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Reaching for brass rings, getting down to brass tacks

Date Published: 01/10/2013

Author: Dane Smith

ST PAUL LEGAL LEDGER CAPITOL REPORT

Whether to strive for a monumentally historic session or simply a politically safe product — whether to reach for brass rings or get down to a few brass tacks — is the big strategic choice facing Gov. Dayton and the 2013 Legislature.

In my last Capitol Report column, I offered some cheap advice, based on 40 years of Legislature-watching, urging that long-term goals (brass rings) be established for the state’s public investments and that we focus on modest movement in 2013 toward those outcomes. I offered Republican Gov. Harold LeVander’s budget address in 1969 as an example of prudent goal-setting and prioritizing.

As legislators settle in to their offices and committee schedules this week, here are a few of the most obvious new measures (brass tacks), aimed at business growth and economic fairness, that members of both the DFL majorities and Republican minorities could point to with satisfaction as they prepare for re-election in 2014.

Early education, workforce readiness and gap-closing. Republican members are already calling for restoration of the funds borrowed from school districts to balance previous budget shortfalls, so the consensus on a need for more dollars has been firmly established. A Department of Education task force has called for changes in the school formula that would equalize a growing disparity in district funding, necessitating at least several hundred million dollars per year more for K-12 investment. Meanwhile, a broad coalition of groups, including business leaders, are pushing the “MinneMinds” initiative for a historic increase in funding for high-quality early childhood education, a crucial ingredient in closing the achievement and attainment gap for children of color and from low-income families. Consensus also is emerging on redesigning higher education systems and programs to better prepare young adults for today’s workforce needs, and the Legislature should begin implementing and funding those changes.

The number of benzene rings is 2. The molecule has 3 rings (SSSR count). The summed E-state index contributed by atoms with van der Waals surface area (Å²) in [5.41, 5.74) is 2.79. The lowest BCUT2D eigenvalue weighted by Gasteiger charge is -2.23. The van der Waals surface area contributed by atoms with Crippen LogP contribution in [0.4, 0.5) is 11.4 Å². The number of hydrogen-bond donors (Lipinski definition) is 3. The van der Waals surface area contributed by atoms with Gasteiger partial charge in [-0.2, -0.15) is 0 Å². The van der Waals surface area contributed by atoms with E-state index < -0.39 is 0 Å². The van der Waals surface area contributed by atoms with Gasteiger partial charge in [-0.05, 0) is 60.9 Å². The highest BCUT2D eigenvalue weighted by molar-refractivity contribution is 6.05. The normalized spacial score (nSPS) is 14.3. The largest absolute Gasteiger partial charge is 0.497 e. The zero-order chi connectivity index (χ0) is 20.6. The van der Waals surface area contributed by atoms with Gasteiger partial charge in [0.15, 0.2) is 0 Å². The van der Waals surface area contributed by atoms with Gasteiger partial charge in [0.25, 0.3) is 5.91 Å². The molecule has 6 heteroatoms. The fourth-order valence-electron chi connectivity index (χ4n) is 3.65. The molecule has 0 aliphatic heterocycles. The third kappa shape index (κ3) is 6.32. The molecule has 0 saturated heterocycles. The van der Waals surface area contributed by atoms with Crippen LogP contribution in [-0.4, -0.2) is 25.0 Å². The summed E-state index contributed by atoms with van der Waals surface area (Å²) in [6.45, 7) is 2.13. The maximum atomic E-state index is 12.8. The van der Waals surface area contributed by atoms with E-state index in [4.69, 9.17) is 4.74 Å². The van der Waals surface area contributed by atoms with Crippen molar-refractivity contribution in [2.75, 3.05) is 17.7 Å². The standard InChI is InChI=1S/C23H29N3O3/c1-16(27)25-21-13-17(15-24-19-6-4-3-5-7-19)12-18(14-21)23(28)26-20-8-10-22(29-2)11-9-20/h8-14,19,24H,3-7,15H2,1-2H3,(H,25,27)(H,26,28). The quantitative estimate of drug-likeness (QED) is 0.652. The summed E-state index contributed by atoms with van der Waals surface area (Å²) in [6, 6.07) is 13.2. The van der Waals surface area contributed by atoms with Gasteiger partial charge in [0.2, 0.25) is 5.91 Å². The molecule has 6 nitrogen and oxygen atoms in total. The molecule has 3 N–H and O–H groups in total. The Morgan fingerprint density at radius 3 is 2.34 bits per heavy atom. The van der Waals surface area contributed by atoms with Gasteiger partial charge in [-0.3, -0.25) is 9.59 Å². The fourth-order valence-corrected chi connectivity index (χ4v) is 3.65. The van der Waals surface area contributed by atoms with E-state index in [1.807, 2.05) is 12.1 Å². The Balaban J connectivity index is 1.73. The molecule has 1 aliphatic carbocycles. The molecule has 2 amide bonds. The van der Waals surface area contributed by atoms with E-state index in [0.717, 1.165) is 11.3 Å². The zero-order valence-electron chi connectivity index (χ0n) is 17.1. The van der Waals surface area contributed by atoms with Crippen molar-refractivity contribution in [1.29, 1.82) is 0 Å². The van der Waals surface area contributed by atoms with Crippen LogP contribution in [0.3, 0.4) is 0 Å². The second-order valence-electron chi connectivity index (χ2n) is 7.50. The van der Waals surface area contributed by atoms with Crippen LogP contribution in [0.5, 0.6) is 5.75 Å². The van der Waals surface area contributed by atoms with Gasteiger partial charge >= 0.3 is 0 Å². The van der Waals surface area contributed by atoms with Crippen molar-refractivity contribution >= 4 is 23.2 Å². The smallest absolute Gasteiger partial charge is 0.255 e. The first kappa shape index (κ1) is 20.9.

Public works and transportation. Broad bipartisan support already exists for transportation and public works investment, which are among the most obvious ways that government benefits business. A task force convened by Gov. Dayton has recommended $20 billion in revenue increases over the next 20 years for statewide transportation and transit investments. Business support is strong for building out the Twin Cities metro area light rail system. And although Dayton himself lately has been less than enthusiastic about a gas tax increase, plenty of other revenue-raising mechanisms present themselves, including congestion pricing and local sales taxes. A recent release from the governor’s office also notes that some $25 million is needed to restore the state airports and fire safety funds. Local businesses typically support local public works projects financed by the Legislature’s annual bonding bills, and those construction projects create good private-sector jobs.